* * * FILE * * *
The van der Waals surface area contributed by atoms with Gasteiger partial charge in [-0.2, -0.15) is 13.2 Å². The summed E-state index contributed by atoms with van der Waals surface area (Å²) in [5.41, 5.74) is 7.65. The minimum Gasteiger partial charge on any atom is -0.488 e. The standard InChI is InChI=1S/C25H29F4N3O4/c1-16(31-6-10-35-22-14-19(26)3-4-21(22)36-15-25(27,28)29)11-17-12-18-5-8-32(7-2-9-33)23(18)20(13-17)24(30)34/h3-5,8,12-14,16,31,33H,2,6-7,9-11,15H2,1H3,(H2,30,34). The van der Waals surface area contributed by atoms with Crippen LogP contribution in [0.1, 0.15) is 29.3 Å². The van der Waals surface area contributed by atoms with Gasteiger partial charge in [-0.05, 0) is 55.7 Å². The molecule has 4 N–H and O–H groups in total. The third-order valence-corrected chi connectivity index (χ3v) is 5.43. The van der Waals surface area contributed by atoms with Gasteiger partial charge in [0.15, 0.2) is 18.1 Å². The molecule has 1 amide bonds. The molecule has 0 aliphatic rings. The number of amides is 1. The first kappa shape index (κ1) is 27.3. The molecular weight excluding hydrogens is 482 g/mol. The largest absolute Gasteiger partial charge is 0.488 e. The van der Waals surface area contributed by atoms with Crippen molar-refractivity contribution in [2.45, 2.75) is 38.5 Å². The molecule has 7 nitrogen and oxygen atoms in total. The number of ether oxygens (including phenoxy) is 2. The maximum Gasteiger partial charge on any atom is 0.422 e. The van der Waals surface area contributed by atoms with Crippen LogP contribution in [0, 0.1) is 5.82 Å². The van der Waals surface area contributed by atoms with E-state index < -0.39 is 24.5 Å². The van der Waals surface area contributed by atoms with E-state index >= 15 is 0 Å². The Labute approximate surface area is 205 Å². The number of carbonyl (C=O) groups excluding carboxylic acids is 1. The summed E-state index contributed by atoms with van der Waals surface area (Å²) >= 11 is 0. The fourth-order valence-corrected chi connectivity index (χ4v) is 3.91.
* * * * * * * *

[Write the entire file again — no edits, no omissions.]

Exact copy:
The van der Waals surface area contributed by atoms with Gasteiger partial charge in [-0.2, -0.15) is 13.2 Å². The summed E-state index contributed by atoms with van der Waals surface area (Å²) in [5.41, 5.74) is 7.65. The minimum Gasteiger partial charge on any atom is -0.488 e. The standard InChI is InChI=1S/C25H29F4N3O4/c1-16(31-6-10-35-22-14-19(26)3-4-21(22)36-15-25(27,28)29)11-17-12-18-5-8-32(7-2-9-33)23(18)20(13-17)24(30)34/h3-5,8,12-14,16,31,33H,2,6-7,9-11,15H2,1H3,(H2,30,34). The van der Waals surface area contributed by atoms with Crippen LogP contribution in [0.1, 0.15) is 29.3 Å². The van der Waals surface area contributed by atoms with Gasteiger partial charge in [-0.05, 0) is 55.7 Å². The molecule has 4 N–H and O–H groups in total. The third-order valence-corrected chi connectivity index (χ3v) is 5.43. The van der Waals surface area contributed by atoms with Gasteiger partial charge in [0.15, 0.2) is 18.1 Å². The molecule has 1 amide bonds. The molecule has 0 aliphatic rings. The number of amides is 1. The first kappa shape index (κ1) is 27.3. The molecular weight excluding hydrogens is 482 g/mol. The largest absolute Gasteiger partial charge is 0.488 e. The van der Waals surface area contributed by atoms with Crippen molar-refractivity contribution in [2.45, 2.75) is 38.5 Å². The molecule has 7 nitrogen and oxygen atoms in total. The number of ether oxygens (including phenoxy) is 2. The maximum Gasteiger partial charge on any atom is 0.422 e. The van der Waals surface area contributed by atoms with Crippen LogP contribution in [0, 0.1) is 5.82 Å². The van der Waals surface area contributed by atoms with E-state index < -0.39 is 24.5 Å². The van der Waals surface area contributed by atoms with E-state index >= 15 is 0 Å². The Labute approximate surface area is 205 Å². The number of carbonyl (C=O) groups excluding carboxylic acids is 1. The summed E-state index contributed by atoms with van der Waals surface area (Å²) >= 11 is 0. The fourth-order valence-corrected chi connectivity index (χ4v) is 3.91.